When you adopt a cat from a shelter or rescue, little things like the years of age may be a bit fuzzy. Here is how you can determine the age of a cat.
I'm sure we all know about the concept of "dog years." Yes, the old adage of one human year is equal to seven dog years is a belief we are all too familiar with, especially if you are a dog owner -- even though this "rule" might be untrue.
But what about for our feline friends? Outside of taking Fluffy there to the vet, how can we determine a cat's age? Moreover, is there a "one-size-fits-all formula" that can easily compare cat years to human years or human age? Whether you just brought home a cat from the shelter whose history is a bit mysterious, or you're trying to provide better life-stage appropriate care for your cat's life, we've got you covered when answering the question "how old is my cat?"
How Old Is My Cat?
There are several telltale signs you can be looking for when it comes to determining the years of life in a feline.
One of them is checking the cat's teeth. Since cats get their baby teeth around two to four weeks old and should have their full set of adult teeth at six to seven months of age, a cat's teeth are often one of the best indicators of a cat's age. Also, older cats tend to have more tartar build-up than younger cats. However, a cat's dental care can play a huge part in the state of a cat's teeth, so the amount of tartar might not be the best indicator. That goes the same for missing teeth: missing teeth may mean that it's a senior cat, but again, it might be because of other reasons.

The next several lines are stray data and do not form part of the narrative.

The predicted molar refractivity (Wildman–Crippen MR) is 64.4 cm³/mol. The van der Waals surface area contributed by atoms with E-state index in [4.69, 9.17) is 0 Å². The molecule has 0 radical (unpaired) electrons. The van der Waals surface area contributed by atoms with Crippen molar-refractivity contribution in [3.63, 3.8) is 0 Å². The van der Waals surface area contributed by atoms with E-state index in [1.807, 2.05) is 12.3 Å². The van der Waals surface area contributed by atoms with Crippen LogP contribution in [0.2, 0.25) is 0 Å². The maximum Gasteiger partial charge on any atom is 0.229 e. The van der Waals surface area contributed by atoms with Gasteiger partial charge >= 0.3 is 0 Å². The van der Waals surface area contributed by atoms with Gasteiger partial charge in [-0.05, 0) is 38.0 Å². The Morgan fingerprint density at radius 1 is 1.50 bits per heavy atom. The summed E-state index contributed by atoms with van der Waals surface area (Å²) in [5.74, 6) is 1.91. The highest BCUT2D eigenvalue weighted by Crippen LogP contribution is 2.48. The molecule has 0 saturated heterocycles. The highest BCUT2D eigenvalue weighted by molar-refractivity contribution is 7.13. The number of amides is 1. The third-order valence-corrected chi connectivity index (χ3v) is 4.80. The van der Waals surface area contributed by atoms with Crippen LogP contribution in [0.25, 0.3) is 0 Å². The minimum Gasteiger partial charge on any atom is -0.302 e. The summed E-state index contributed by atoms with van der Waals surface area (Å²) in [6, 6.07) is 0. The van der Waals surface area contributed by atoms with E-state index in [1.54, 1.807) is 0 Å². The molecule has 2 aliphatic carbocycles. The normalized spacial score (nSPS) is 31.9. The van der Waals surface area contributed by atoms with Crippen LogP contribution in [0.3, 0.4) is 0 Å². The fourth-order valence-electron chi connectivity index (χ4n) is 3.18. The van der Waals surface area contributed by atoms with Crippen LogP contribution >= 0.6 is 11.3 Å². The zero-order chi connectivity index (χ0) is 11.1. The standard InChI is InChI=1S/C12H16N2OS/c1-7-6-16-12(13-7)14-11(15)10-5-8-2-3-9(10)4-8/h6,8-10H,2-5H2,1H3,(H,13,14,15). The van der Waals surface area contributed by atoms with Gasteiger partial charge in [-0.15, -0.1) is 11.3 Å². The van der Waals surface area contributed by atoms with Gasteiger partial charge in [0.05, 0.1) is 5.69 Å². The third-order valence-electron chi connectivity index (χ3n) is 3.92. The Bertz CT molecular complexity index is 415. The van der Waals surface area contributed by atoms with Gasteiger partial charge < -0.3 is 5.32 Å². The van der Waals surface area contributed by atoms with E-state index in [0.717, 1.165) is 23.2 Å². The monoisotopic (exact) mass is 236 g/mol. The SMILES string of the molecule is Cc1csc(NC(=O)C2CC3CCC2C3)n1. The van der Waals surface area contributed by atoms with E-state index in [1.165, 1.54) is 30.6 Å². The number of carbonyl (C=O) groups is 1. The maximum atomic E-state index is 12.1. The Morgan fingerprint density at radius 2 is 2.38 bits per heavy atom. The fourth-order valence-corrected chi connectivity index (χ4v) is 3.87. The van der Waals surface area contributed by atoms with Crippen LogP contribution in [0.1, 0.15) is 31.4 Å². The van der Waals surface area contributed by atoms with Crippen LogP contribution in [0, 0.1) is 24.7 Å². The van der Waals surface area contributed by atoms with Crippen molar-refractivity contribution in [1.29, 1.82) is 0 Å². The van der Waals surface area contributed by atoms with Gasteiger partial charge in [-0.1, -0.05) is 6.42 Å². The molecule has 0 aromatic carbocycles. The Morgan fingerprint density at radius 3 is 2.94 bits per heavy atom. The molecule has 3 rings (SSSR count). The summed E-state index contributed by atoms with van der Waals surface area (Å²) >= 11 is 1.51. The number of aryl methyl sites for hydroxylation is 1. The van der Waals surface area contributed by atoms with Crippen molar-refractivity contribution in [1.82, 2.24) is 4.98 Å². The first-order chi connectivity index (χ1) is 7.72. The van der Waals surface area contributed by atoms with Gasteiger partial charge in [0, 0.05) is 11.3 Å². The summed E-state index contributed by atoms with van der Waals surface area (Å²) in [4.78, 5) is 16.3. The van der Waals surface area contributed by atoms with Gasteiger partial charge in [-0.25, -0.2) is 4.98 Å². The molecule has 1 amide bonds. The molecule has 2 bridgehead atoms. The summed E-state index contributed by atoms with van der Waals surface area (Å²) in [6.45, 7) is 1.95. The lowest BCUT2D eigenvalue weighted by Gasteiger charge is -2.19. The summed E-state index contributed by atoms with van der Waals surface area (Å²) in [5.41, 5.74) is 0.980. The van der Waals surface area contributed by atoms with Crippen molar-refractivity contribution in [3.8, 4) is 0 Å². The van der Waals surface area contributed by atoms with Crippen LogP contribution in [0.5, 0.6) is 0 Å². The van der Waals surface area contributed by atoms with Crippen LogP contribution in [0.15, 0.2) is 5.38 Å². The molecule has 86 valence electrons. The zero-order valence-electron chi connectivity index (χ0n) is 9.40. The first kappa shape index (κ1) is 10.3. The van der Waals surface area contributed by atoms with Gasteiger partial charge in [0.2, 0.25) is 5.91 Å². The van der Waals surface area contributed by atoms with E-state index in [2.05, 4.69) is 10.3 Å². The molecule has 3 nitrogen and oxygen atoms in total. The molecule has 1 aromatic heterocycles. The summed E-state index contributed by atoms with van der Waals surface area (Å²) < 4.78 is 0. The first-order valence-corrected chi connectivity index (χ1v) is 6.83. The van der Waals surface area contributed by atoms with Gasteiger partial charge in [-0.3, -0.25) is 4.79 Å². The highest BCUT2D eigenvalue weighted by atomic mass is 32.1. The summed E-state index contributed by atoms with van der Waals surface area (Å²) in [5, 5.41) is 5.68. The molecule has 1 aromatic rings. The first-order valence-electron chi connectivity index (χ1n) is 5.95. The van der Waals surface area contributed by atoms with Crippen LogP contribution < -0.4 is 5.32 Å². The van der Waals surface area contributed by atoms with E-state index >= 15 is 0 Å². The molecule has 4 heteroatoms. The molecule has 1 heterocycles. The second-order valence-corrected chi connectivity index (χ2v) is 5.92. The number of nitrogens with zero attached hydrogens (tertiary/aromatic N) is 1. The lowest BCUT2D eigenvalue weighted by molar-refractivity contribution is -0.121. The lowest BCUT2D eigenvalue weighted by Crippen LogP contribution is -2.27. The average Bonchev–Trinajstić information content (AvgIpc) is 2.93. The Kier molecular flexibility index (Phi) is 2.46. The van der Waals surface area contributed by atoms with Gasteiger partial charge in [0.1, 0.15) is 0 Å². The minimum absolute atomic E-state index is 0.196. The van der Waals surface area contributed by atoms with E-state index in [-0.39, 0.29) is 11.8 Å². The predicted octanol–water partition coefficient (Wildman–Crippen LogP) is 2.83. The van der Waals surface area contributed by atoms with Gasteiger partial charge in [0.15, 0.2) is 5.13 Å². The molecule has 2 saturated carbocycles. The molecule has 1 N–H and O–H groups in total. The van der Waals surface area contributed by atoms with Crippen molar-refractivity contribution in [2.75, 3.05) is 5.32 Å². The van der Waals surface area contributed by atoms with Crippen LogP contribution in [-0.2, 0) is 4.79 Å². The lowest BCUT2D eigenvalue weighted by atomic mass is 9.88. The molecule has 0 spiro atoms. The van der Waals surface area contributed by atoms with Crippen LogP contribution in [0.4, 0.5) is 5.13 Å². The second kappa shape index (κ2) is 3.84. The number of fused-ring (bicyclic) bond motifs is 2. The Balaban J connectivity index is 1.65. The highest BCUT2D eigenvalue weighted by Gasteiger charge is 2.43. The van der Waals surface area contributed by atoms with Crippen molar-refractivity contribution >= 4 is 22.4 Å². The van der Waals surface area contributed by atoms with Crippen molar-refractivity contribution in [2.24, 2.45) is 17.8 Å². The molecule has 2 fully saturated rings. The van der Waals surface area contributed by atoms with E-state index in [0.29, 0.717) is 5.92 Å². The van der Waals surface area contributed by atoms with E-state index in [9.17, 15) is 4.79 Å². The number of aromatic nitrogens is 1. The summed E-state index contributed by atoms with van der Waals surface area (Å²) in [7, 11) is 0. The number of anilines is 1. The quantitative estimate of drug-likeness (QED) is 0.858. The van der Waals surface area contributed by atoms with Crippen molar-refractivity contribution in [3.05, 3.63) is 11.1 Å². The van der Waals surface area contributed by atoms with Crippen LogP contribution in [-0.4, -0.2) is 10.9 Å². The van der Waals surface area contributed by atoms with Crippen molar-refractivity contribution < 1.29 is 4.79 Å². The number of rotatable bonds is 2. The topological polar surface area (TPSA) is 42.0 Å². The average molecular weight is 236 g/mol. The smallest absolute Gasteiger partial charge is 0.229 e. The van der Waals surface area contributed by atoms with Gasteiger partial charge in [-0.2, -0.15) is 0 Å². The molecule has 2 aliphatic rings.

Looking at a cat's eyes is another way to determine your cat's age. Young cats will have very bright and clear eyes, while adult cats may start to develop a bit of cloudiness in their eyes; this won't really be noticeable until the cat reaches about 10 years of age though.
Your feline's coat can also be an indicator of how old your kitty is. Kittens will have fine and oh-so-soft fur, while older cats will have thicker and coarser fur. The coat may also change colors as they age, becoming lighter or darker in shade, and much like humans, senior cats may even develop patches of white or gray hairs.
Lastly, muscle tone is another indicator to determine your cat's age. Typically, younger cats are more muscular while older cats are often bonier, with extra skin or protruding shoulder bones as they age. However, this can also depend on the activity level your cat is getting.
Now, after you determined your cat's age like a pro, you can always use a cat age calculator to find out just how old Fluffy is in human years!
Have you had to find out your cat's age? Share your experience on the Wide Open Pets Facebook page!